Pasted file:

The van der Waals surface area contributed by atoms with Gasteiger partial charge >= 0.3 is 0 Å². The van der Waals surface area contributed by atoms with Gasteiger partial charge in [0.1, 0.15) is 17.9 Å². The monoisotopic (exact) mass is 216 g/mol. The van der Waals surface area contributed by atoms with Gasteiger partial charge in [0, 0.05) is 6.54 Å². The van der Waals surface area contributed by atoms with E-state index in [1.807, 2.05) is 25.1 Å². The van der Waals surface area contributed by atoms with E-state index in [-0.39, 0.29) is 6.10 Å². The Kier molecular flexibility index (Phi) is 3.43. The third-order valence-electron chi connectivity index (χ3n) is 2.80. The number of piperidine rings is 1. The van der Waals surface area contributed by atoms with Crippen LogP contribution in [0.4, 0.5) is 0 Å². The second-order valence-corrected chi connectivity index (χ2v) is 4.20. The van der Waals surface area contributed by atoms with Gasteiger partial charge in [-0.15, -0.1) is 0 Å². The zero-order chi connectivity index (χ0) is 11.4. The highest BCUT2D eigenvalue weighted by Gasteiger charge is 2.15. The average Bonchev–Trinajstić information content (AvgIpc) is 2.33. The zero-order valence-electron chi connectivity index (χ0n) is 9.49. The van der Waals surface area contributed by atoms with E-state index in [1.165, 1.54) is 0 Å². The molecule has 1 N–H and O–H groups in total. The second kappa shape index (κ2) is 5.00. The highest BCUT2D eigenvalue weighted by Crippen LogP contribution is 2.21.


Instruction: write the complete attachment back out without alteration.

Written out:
The van der Waals surface area contributed by atoms with Gasteiger partial charge >= 0.3 is 0 Å². The van der Waals surface area contributed by atoms with Gasteiger partial charge in [0.1, 0.15) is 17.9 Å². The monoisotopic (exact) mass is 216 g/mol. The van der Waals surface area contributed by atoms with Gasteiger partial charge in [0, 0.05) is 6.54 Å². The van der Waals surface area contributed by atoms with E-state index in [1.807, 2.05) is 25.1 Å². The van der Waals surface area contributed by atoms with E-state index in [-0.39, 0.29) is 6.10 Å². The Kier molecular flexibility index (Phi) is 3.43. The third-order valence-electron chi connectivity index (χ3n) is 2.80. The number of piperidine rings is 1. The van der Waals surface area contributed by atoms with Crippen LogP contribution in [0.4, 0.5) is 0 Å². The second-order valence-corrected chi connectivity index (χ2v) is 4.20. The van der Waals surface area contributed by atoms with Gasteiger partial charge in [-0.15, -0.1) is 0 Å². The zero-order chi connectivity index (χ0) is 11.4. The highest BCUT2D eigenvalue weighted by Gasteiger charge is 2.15. The average Bonchev–Trinajstić information content (AvgIpc) is 2.33. The zero-order valence-electron chi connectivity index (χ0n) is 9.49. The van der Waals surface area contributed by atoms with E-state index in [1.165, 1.54) is 0 Å². The molecule has 1 N–H and O–H groups in total. The second kappa shape index (κ2) is 5.00. The highest BCUT2D eigenvalue weighted by Crippen LogP contribution is 2.21.